Charlie Sisters is a talented gunman and a sociopath-by-choice in the service of the Commodore.
Eli Sisters is his subservient partner in crime and his younger brother.
Together they are the titular Sisters brothers featured in Patrick deWitt’s novel.
A feared duo of killers from Oregon, they have never failed to complete a mission, often with a surplus of additional casualties.
Life is cheap on the frontier, and cheaper still if you stand in the path of the Sisters brothers.
This might sound like a Western novel and that is definitely a part of the equation, but there is much more to this book.
The novel has garnered a ton of praise from the literary community. It won the Governor General’s literary award and the Rogers Writers’ Trust Fiction prize. In addition, it was short-listed for both the Giller prize and the Booker prize.
However, it is not just a work to be savoured by the academic community. Several scenes within are not for the faint of heart, academic or otherwise, so if the first couple pages make you queasy, you might want to stop reading.
The novel is narrated by Eli, the younger of the two Sisters brothers. He is used to following his elder brother’s lead in their nefarious business dealings. After a time, however, he begins to question his initial assumptions.
His brother is a villain, and an unapologetic one at that, aping the iniquitous depravity of his employer, the Commodore. The Commodore has become an exceptionally wealthy man through unscrupulous land speculation, and by way of his unhesitant elimination of any rivals.
Eli is not exactly righteous. He is definitely not respectable or proper. No one would consider his conduct saintly or high-minded.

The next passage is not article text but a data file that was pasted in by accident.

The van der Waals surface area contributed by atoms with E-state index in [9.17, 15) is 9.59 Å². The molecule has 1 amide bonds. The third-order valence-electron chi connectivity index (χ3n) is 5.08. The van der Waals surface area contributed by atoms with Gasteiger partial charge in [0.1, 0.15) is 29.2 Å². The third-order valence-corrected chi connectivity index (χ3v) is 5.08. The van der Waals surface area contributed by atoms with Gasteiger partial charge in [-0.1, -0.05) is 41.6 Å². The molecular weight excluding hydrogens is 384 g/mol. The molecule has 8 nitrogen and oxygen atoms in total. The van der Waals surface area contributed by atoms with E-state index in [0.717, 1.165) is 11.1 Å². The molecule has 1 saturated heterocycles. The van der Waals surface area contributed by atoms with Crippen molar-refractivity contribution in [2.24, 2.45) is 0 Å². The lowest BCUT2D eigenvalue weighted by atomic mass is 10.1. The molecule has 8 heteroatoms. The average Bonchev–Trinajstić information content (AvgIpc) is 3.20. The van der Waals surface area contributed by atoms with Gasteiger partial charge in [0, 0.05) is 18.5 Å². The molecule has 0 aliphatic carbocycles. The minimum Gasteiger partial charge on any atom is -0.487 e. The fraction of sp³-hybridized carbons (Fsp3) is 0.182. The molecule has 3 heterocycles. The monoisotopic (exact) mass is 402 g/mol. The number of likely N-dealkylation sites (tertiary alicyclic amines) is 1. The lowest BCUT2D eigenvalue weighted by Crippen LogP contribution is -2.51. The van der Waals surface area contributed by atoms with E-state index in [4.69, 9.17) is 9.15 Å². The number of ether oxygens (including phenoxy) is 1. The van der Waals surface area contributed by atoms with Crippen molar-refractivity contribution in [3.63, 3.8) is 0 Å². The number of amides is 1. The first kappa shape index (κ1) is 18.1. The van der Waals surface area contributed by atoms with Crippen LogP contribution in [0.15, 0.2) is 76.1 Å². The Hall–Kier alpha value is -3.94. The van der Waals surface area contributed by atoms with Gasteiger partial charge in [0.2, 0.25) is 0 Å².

When compared to his brother, however, or to the Commodore, Eli is a loveably flawed rogue. This vein of goodness is initially reflected in Eli’s desire for fairness, and an equal share in the profits.
Further mining through the many challenging situations presented by their assigned quest reveal an unexpected depth of empathy and character in Eli, and consequent doubts about his life’s path thus far.
His attitude towards his horse, Tub, truly shows this transition. He is initially scornful of his mount, the one designated to him after his brother has taken the better horse. In one encounter along the way poor Tub loses an eye helping to defend against a bear attack. Charlie advises Eli to sell him to the slaughterhouse, especially after they find a superior horse abandoned on the trail.
Eli instead chooses to sell the found horse, indicating that Tub’s service requires a reciprocated understanding. This burgeoning morality is one reason this novel is regarded as an example of the picaresque. That and the many examples of gallows humour.
Eli may be rough around the edges, and come from a poor upbringing, but a core of moral fortitude has nonetheless survived the dehumanizing endeavours he has participated in.
Charlie and Eli have been dispatched by the Commodore to hunt down and terminate the life of one Hermann Kermit Warm. The Commodore claims that the man has stolen from him, which the brothers determine to be untrue after many adventures on the road. Charlie remains determined to carry out the Commodore’s will, but Eli’s doubts are redoubled — both about their employer, and about his brother’s ability to be the primary decision maker.
Warm himself has developed a chemical formula which causes placer gold to glow brightly when exposed to it. This miraculous concoction is the real reason that the Commodore wants Warm dead.
Eventually the brothers discover Warm, and Morris (the man sent to watch him) at their claim.
Instead of assassinating him, the brothers are convinced to ally themselves to Warm’s cause. What follows include scenes of surreal beauty, heartbreaking tragedy and black, black comedy.
Will the brothers survive the transformation? Catharsis is usually painful and occasionally fatal, but this journey must be completed once it has been undertaken.
Both the literal journey to California and back home, and the spiritual journey from unconscionable scoundrels to what they will become.
Jason Wiggins is owner of The Book Place at 248 Third Ave. downtown.